Stories of treatment and survival emerge amid SQ 788 debate

This undated photo shows a marijuana leaf. The Centers for Disease Control and Prevention has released a report saying synthetic products falsely labeled as cannabidiol, or CBD, sickened a number of people from October 2017 through January 2018. (USFWS MGN)

Stories of treatment and survival are emerging amid a growing debate over medial marijuana in Oklahoma.

Two bad knees and a broken back left Army veteran Chad Draper in excruciating pain.

"I was at a pain level of about 10 out of 10 everyday constantly. And about a month into it I handed my best friend $200 and told him to either come back with a shotgun or something to help alleviate the pain," Draper said.

Living in Colorado at the time Draper was granted his first medical marijuana license in 2011. He says he has been pain free ever since. Stories like Draper's are the ones those against State Question 788 hope you ignore. Instead, they want you to adhere to their ads.

Advocates for SQ 788, like Bud Scott with New Health Solutions, say the latest ad from the "No" campaign isn't as misleading as the last, but still aims to arouse fear.

"Once again they're clinging to half truths and lies, expanding on every issue just trying to scare the Oklahoma Voters," Scott said.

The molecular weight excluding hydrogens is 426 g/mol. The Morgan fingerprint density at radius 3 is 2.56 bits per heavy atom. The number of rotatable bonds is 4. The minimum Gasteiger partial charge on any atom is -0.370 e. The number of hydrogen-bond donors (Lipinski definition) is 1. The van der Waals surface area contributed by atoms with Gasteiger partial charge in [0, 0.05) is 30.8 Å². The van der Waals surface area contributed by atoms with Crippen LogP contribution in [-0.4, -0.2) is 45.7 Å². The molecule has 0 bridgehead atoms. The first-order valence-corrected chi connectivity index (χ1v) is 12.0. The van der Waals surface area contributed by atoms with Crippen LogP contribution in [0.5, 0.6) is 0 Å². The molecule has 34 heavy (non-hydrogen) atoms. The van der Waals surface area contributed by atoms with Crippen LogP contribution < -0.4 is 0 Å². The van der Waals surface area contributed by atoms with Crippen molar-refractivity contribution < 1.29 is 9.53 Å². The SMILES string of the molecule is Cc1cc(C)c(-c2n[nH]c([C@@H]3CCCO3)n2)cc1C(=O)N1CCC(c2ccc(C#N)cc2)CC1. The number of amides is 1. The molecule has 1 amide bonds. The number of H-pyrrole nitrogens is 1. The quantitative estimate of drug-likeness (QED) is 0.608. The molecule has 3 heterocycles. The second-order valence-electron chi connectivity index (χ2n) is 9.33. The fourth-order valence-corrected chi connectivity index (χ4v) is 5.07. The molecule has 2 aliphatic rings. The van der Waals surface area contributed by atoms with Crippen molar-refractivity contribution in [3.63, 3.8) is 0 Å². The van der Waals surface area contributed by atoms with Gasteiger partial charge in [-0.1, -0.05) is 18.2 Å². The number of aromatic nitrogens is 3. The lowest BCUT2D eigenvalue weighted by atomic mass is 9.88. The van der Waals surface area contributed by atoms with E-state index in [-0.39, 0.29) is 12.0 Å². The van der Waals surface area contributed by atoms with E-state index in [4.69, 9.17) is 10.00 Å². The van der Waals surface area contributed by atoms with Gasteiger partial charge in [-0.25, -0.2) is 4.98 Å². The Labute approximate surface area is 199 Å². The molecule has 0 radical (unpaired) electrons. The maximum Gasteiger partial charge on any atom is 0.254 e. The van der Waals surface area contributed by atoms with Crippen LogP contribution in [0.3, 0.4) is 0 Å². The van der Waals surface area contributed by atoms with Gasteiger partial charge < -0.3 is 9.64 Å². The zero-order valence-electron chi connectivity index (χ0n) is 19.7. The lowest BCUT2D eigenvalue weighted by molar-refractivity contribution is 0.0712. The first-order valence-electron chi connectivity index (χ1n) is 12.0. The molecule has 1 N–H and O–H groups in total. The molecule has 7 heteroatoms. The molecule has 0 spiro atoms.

Scott points to the claim in the ad regarding the number of medical marijuana plants Oklahomans would be able to grow.

"State Question 788 allows for the exact same amount that was approved in Amendment 20 when Colorado legalized medical marijuana," Scott said.

The ad goes on to warn of SQ 788's lack of qualifying conditions. While that may be true, Scott says the claim is an insult to Oklahoma's physicians by assuming they are incapable of examining their patients and knowing their needs.

For Draper, medical marijuana saved his life and if SQ 788 passes, he's certain it will save hundreds of others.

"Be there for the vote and let's at least get this started and also let's get the conversation moving in a positive direction so we can help to change other states," Draper said.

Voters have the final say on the issue on election day June 26.

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